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Department of the Interior, Environment, and Related Agencies Appropriations Act, 2012

Floor Speech

By:
Date:
Location: Washington, DC

BREAK IN TRANSCRIPT

Mr. SCALISE. Madam Chair, the amendment that I bring would take $420,000 from the Secretary of the Interior's account and move it into the spending reduction account to reduce the Nation's deficit.

And the reason that we're doing this is that, over the last year since the Deepwater Horizon exploded, the administration came out with a policy not long after that imposed a moratorium on drilling, a moratorium that was found by Federal courts to be outside of the law. The administration unfortunately went forward with that moratorium, costing thousands of American jobs, hurting America's energy security.

But even after the lifting of the moratorium, they still maintain what they call a permitorium, a refusal to issue permits to explore in the Gulf of Mexico for American energy. Not only does it cost our Nation tens of thousands of jobs, but it also costs us energy security where now we're even more dependent on Middle Eastern countries for oil. It's led to higher prices of gasoline at the pumps. It's had devastating impacts. Yet there's been no accountability to the administration for their policies that have led to this destruction of our economic well-being and our energy security as it relates to American energy, and especially as it relates to jobs in the Gulf of Mexico.

Now, if you really want to get down to the details of this amendment, one of the things we've said for a long time is, a lot of these companies, these big employers that have been out there for a long time exploring safely for American energy, they want to continue to be able to explore for American energy; and they want to go back to work; but they haven't been allowed to because of administration policies.

But what's more absurd is that while the administration has had this permitorium, where they won't let people go back to work, they have also allowed the clock to continue ticking on the permits and on the leases. And you've got a finite amount of time for a lease; you've got a 10-year period of time. And if the administration is saying you can't properly develop your lease--now it would be one thing if they said, we're going to stop the clock while we, as an administration, go forward with this radical policy. But all outside experts have said is that it has nothing to do with safety, and it is hurting not only American energy production but American jobs.

But what the administration said is they're going to continue to let the clock run. It's like if you are playing a basketball game and the referee is holding the ball, and the clock's still running. You are sitting there saying, look, I just want the ball. I want to be able to go out and play by the rules, and the referee is holding the ball while the clock continues to run. That's just not fair. And yet the administration continues to do this.

This House, Madam Chair, passed legislation, H.R. 1229. It's called the Putting the Gulf of Mexico Back to Work Act. This legislation that we passed here in this House with a bipartisan vote, sent it over to the Senate--they still haven't taken action in the Senate--but what this legislation did, among other things, is it addressed that problem and said, If this administration is going to tell responsible companies who are trying to go back to work, who are trying to do the right thing--if the administration is going to tell them that they're not allowed to play by their own rules, then the clock stops while the administration denies them the ability to be permitted.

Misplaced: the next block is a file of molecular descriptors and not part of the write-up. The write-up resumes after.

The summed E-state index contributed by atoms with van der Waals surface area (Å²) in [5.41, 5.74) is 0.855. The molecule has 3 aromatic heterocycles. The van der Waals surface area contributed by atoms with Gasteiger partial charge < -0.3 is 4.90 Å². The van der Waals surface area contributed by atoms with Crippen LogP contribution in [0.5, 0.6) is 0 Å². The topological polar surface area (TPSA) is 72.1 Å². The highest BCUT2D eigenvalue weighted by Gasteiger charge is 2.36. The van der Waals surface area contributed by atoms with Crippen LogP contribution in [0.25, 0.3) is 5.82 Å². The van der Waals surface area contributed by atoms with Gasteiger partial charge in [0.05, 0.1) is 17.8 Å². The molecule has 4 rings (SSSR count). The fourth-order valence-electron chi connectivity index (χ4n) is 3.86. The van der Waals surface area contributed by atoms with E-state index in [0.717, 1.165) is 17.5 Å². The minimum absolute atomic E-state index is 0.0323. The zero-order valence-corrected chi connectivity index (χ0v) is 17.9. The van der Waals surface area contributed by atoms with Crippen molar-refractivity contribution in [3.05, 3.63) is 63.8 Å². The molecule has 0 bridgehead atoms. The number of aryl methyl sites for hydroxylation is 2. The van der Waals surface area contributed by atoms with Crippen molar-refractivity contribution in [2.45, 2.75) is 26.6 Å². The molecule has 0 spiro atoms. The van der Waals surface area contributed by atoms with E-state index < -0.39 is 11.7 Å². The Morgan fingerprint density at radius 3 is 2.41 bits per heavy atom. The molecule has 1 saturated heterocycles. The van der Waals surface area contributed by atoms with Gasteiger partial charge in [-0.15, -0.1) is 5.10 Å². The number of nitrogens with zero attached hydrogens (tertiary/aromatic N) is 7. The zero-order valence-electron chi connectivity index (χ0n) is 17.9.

So the legislation that we passed addressed this. But the Senate, for whatever reason, refuses to take that up; again, costing our country thousands of good, high-paying jobs and hurting America's energy security, making us more dependent on Middle Eastern oil.

What we're saying with this amendment is: if this administration wants to continue going forward with that radical policy, which a majority of the President's own hand-picked scientists in his report right after the explosion of the Horizon said is irresponsible to do, that would actually reduce safety by denying permits, by having this moratorium, and now permitorium, then there has to be accountability. We have to hold this administration accountable for their actions.

And the $420,000 number in this bill that we're setting aside and putting into the deficit reduction account was gathered by looking at the number of leases that expire at the end of this year. There are 350 leases that will expire at the end of this year, not through any fault of those companies that are out there trying to explore for American energy, but because the administration won't let them play by the rules.

So if they're going to be irresponsible with their policies, there has to be a price to pay. There has to be accountability that the American people say, You're not going to use taxpayer money to deny American jobs, to deny American energy, and make our country more dependent on Middle Eastern oil and make our country continue to have to pay these higher prices at the pump.

It's their policies that have done it, and it's clear, and everybody understands that. People in the Gulf of Mexico recognize that. But there has been no accountability by this Congress, and so that's what this legislation is intended to do. This amendment will address that problem. I urge its adoption.

I yield back the balance of my time.

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